A historical perspective : private nursing institutions in South Africa (1946–2006)
Kotze, Frederika Jacoba
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During the twentieth century, Nursing Education in South Africa was traditionally provided by the public sector and religious orders. Sr Henriëtta Stockdale played a major role in the development of nursing education and the governing thereof. In 1914, the establishment of the South African Trained Nurses’ Association (SATNA) marked the drive for an improved system of education for professional nurses. Medical practitioners and members of the Colonial Medical Council supported this initiative. The Provincial Medical Councils recommended a uniform system of education, to abolish the apprenticeship system of training and that students should be supernumerary. However, it was difficult to persuade authorities to accept the recommendations. The apprenticeship system prevailed, except for Groote Schuur Hospital where a block system was introduced (Searle, 1965b:287). Nursing training at university level has been advocated by SATNA since 1914. Due to financial responsibilities and the limited number of recruits that met the entry requirements of tertiary institutions, it was unsuccessful. Furthermore, university training of nurses restricted the placement of student nurses at large hospitals linked to universities. In 1933, the University of Cape Town and the University of the Witwatersrand became the first two universities in South Africa to have nurses on campus (Potgieter, 1984:1). In 1916, the training of male nurses in the mining industry was allowed for the first time. All training interventions were funded by mining houses and could therefore be regarded as the first Private Nursing Education Institution (PNEI). In 1946, a small nursing school was established on the East Rand under the Simmer and Jack Native Hospital. The purpose was to train white male orderlies for medical stations at mines. This was the beginning of PNEI in South Africa. PNEI are still functioning presently. The role and contribution of these institutions to nursing education in South Africa are often ignored. The researcher strove to answer the following question: What is the history and development of PNEI and their contribution with regard to nursing education in South Africa from a historical perspective? The objectives of the study were to explore, describe and record the history of the development of PNEI and their contribution to nursing education in South Africa. The motivation for the private health care industry to embark on the establishment of Nursing Education Institution (NEI) was investigated and described. ix A qualitative research design and an explorative, descriptive, contextual, historical research approach were applied. Explorative research involves the exploration of the phenomenon to divulge its core components. A descriptive study design aimed to find more information on the topic within this particular field of study was also used. The topic and context of this study is PNEI in South Africa between 1946 and 2006. The purpose of the study is to preserve the history of the development and contribution of PNEI including Gold Fields Nursing College, Netcare Training Academy, Life Nursing College, Medi-Clinic Learning Centres and Gandhi Mandela Nursing Academy between 1946 and 2006. This research study is presented as a chronological narrative report (Objective 1). Data collection was done by individual oral history semi-structured interviews with information-rich individuals as well as document analysis. Oral history semi-structured interviews had been recorded after which each interview was transcribed verbatim. Data analysis was done by narrative and document analysis. Scientific rigour was ensured throughout the study. Objective 2 and Objective 3 were achieved through data collection and analysis. Recommendations based on the findings are made for nursing research, nursing education and nursing practice.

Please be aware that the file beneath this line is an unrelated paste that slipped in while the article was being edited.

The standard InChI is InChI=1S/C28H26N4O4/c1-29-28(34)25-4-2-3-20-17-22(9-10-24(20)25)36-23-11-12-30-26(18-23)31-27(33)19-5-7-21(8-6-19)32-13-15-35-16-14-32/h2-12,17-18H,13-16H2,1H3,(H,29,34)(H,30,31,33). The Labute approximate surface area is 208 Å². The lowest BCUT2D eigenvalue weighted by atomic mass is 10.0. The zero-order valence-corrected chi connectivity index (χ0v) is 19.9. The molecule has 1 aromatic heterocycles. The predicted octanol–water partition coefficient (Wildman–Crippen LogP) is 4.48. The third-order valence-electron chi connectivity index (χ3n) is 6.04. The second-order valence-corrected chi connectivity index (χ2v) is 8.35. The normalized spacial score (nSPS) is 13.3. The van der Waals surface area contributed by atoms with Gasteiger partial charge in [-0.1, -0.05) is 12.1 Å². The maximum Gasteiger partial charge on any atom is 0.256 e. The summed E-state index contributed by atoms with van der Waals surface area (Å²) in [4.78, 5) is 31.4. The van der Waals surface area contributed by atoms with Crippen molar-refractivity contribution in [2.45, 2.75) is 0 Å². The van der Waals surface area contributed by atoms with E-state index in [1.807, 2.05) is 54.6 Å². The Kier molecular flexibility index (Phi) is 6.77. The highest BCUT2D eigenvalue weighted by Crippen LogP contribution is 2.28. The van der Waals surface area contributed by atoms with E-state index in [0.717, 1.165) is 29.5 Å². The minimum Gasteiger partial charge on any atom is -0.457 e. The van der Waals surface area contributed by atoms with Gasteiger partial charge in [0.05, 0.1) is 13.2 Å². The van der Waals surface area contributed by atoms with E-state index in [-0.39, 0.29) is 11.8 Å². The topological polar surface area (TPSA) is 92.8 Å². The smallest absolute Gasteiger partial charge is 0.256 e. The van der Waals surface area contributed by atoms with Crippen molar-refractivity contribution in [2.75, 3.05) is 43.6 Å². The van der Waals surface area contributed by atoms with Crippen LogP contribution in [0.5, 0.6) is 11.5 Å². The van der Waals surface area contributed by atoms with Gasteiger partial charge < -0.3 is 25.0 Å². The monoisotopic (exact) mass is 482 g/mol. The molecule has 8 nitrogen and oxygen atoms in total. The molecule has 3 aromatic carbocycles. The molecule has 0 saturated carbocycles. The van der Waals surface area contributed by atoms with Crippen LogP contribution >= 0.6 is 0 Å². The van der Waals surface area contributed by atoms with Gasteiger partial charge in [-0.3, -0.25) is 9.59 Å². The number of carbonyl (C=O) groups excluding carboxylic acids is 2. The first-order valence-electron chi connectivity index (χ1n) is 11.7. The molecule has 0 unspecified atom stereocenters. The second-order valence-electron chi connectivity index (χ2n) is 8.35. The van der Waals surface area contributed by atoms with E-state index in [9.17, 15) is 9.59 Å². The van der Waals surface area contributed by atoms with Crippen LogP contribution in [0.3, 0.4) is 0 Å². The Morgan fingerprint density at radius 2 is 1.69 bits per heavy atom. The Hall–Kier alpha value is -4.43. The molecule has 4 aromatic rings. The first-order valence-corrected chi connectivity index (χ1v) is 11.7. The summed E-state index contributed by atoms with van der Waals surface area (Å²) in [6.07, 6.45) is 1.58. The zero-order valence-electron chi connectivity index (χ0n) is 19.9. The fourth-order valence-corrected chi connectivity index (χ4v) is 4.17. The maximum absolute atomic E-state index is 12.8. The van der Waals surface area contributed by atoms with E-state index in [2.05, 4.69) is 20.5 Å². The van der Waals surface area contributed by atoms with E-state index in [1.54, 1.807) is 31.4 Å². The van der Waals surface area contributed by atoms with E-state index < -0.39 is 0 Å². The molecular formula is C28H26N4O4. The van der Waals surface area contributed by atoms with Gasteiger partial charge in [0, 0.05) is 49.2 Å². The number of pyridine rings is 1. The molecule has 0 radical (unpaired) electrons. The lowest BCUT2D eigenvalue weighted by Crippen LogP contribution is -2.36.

- Health Sciences